YOUNGSTOWN, Ohio (WKBN) – Stress is something experienced by most people in some form, so learning how to recognize stress factors and how to cope can be important when managing your mental health.

Often when people think of stress, they relate it to something negative, like a car crash or losing a job. But, good things can also be stressful, according to Compass compliance director Meghan Fawcett.

“Like having a child, getting married, changing jobs, so I think we need to be aware of that. As people, we oftentimes talk about a stress-free life is the goal, that’s not reasonable. Stress is a natural part of our bodies,” she said.

November 2 is National Stress Awareness Day. It’s a day to remind people of the importance of learning how to cope with stress and recognize stress factors. Fawcett says it’s something for us all to think about.

She listed some indicators to look out for that will tell you if what you’re experiencing is stress.

Signs of stress:

  • Increase in negative thoughts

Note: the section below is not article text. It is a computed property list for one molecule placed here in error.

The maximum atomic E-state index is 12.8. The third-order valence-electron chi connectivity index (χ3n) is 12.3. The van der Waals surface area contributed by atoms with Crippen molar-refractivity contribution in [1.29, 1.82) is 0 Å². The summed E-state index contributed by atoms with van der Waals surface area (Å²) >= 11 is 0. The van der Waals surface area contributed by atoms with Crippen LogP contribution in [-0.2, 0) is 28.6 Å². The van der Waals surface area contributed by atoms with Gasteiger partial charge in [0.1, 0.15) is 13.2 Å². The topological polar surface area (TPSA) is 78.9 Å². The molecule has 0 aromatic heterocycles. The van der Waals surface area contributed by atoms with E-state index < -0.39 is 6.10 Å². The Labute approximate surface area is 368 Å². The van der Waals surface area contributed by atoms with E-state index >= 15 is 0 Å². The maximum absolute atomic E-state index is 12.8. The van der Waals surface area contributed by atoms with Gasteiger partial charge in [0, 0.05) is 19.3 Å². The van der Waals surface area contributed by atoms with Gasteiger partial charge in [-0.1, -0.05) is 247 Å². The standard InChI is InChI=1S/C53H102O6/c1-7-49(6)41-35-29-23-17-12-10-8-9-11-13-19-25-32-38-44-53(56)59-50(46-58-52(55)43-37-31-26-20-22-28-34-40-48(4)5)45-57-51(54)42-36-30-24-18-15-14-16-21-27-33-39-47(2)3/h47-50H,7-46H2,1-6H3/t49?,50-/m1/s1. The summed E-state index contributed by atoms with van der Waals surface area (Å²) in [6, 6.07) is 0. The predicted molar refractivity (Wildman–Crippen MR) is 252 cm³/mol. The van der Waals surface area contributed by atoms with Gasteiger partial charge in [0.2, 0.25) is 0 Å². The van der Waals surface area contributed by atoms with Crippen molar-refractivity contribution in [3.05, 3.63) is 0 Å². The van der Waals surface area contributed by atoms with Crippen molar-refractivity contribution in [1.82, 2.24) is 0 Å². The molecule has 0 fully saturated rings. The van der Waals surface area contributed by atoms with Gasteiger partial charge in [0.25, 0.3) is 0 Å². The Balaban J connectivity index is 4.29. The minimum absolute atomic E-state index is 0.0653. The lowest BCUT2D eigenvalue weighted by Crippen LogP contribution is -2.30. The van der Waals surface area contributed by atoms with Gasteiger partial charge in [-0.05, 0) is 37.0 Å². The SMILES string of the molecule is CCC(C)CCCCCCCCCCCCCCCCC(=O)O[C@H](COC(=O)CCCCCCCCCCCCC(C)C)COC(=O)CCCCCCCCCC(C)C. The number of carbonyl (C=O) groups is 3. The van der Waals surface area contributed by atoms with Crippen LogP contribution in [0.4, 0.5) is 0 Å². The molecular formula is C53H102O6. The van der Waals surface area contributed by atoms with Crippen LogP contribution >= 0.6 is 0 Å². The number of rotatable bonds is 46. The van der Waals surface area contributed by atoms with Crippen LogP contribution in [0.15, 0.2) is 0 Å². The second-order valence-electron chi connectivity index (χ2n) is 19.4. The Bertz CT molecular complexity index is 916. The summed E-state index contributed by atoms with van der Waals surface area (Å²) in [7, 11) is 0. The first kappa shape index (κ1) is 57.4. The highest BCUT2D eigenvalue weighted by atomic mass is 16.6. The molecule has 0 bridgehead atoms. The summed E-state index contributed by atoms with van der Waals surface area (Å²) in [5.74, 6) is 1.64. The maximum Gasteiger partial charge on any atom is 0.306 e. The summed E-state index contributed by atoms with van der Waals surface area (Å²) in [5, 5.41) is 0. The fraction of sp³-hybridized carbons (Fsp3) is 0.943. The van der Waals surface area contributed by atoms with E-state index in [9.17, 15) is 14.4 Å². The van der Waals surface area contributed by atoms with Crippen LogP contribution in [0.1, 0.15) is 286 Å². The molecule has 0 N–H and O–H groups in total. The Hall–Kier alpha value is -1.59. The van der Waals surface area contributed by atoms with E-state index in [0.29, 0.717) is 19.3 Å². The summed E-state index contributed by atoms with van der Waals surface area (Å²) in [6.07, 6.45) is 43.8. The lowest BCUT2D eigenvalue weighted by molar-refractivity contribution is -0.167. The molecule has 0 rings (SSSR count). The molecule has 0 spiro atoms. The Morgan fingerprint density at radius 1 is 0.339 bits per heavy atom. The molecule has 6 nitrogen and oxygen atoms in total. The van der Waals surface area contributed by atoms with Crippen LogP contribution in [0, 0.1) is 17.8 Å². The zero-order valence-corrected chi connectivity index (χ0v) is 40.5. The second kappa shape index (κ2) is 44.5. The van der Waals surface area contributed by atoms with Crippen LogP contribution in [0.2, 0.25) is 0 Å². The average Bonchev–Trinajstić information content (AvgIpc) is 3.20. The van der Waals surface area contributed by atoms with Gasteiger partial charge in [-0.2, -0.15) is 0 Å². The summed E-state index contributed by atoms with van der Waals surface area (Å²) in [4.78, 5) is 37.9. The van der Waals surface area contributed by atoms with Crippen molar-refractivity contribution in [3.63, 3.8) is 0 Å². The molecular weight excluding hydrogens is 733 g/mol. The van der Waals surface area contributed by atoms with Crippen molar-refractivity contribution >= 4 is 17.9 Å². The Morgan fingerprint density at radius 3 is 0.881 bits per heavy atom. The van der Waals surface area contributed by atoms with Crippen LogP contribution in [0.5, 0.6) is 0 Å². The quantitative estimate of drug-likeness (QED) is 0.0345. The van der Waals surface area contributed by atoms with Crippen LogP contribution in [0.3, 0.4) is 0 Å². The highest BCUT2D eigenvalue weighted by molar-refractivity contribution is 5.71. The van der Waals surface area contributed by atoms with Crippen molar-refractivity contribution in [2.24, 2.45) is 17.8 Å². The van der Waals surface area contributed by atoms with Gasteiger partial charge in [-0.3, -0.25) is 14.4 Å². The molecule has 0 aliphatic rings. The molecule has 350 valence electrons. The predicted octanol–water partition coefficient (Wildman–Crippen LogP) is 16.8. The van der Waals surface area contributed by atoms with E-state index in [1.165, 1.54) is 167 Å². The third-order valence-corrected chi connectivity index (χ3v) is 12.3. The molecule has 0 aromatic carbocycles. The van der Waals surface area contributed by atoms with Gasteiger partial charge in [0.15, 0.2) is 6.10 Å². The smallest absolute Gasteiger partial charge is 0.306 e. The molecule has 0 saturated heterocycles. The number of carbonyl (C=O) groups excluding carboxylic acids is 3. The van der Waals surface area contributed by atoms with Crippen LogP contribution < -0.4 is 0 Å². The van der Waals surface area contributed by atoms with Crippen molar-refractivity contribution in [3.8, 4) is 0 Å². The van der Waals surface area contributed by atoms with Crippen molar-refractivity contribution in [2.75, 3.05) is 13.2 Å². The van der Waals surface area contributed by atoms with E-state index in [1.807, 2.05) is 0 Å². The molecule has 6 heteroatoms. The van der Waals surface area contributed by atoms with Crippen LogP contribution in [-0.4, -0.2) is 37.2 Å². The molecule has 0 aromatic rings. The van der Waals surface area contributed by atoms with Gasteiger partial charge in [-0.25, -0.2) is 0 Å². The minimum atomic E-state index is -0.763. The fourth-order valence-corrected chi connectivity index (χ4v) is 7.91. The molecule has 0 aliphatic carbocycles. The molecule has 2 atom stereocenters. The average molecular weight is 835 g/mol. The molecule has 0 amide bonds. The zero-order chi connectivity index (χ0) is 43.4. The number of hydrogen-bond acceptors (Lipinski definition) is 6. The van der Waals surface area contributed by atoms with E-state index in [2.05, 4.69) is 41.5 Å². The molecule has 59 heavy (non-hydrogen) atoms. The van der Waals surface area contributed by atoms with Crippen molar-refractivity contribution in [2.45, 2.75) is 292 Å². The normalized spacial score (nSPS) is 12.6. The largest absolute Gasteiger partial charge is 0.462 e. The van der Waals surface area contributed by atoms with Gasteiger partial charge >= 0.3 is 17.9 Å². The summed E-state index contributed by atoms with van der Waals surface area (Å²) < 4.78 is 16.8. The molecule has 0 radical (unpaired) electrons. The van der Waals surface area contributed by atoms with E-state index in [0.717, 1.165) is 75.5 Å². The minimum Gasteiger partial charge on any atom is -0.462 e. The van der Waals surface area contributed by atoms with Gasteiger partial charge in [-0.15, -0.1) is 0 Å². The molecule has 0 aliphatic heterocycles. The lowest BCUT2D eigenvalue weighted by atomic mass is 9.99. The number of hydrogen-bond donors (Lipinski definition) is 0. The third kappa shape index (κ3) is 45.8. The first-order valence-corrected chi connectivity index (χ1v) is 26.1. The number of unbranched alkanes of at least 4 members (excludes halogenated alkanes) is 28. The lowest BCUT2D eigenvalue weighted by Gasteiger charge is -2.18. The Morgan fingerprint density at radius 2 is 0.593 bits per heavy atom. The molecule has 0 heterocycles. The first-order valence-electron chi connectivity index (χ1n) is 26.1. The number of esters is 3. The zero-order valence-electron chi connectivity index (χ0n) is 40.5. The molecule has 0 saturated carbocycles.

• Irritable
  • Easily overwhelmed or dissatisfied
  • Physically and mentally tired
  • Not as engaged with things you normally enjoy

Fawcett said stress can also lead to anxiety and depression in some people.

“Recognizing that it’s kind of this dual component of the thinking, the feeling, and the experiencing, and there’s these consequences, and generally, it’s this dissatisfaction and feeling overwhelmed,” she said.

Fawcett also explained some different things that may help deal with stress.

How to cope with stress:

  • Looking at things that have changed in your life.
  • Making small adjustments.
  • Do some things you enjoy, like listening to your favorite music.
  • Take a social media break.
  • Set boundaries for yourself and with others.
  • See a counselor.

According to Mayo Clinic, meditation can be a simple, fast way to reduce stress. It is easy, free and can be done anywhere.

The Mayo Clinic states that the emotional and physical benefits of meditation can include:

  • Gaining a new perspective on stressful situations
  • Building skills to manage your stress
  • Increasing self-awareness
  • Focusing on the present
  • Reducing negative emotions
  • Increasing imagination and creativity
  • Increasing patience and tolerance
  • Lowering resting heart rate
  • Lowering resting blood pressure
  • Improving sleep quality

The Centers for Disease Control and Prevention (CDC) states other ways to deal with stress are taking care of your body, talking to others, making time to unwind, avoiding drugs and alcohol, and recognizing when you need help.

Fawcett says there are some resources out there for anyone who feels they may need some help.